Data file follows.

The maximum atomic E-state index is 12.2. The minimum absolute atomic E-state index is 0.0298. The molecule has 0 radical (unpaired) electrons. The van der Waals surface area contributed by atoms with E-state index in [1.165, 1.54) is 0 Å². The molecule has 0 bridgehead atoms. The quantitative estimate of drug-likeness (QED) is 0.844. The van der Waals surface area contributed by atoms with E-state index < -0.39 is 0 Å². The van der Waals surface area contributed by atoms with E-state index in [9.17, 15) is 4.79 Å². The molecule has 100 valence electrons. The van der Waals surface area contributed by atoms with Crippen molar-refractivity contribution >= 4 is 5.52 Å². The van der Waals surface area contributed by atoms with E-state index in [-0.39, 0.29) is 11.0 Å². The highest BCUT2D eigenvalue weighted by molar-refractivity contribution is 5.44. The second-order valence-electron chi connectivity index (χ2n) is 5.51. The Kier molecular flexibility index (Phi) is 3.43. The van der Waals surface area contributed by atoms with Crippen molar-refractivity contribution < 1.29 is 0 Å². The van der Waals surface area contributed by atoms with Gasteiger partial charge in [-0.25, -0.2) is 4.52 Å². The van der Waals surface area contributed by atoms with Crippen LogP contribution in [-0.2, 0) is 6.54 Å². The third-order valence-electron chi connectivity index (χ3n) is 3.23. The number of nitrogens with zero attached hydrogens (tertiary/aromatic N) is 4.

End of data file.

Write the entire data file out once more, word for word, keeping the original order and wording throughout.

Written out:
The maximum atomic E-state index is 12.2. The minimum absolute atomic E-state index is 0.0298. The molecule has 0 radical (unpaired) electrons. The van der Waals surface area contributed by atoms with E-state index in [1.165, 1.54) is 0 Å². The molecule has 0 bridgehead atoms. The quantitative estimate of drug-likeness (QED) is 0.844. The van der Waals surface area contributed by atoms with E-state index < -0.39 is 0 Å². The van der Waals surface area contributed by atoms with E-state index in [9.17, 15) is 4.79 Å². The molecule has 100 valence electrons. The van der Waals surface area contributed by atoms with Crippen molar-refractivity contribution >= 4 is 5.52 Å². The van der Waals surface area contributed by atoms with E-state index in [-0.39, 0.29) is 11.0 Å². The highest BCUT2D eigenvalue weighted by molar-refractivity contribution is 5.44. The second-order valence-electron chi connectivity index (χ2n) is 5.51. The Kier molecular flexibility index (Phi) is 3.43. The van der Waals surface area contributed by atoms with Crippen molar-refractivity contribution < 1.29 is 0 Å². The van der Waals surface area contributed by atoms with Gasteiger partial charge in [-0.25, -0.2) is 4.52 Å². The van der Waals surface area contributed by atoms with Crippen LogP contribution in [-0.2, 0) is 6.54 Å². The third-order valence-electron chi connectivity index (χ3n) is 3.23. The number of nitrogens with zero attached hydrogens (tertiary/aromatic N) is 4.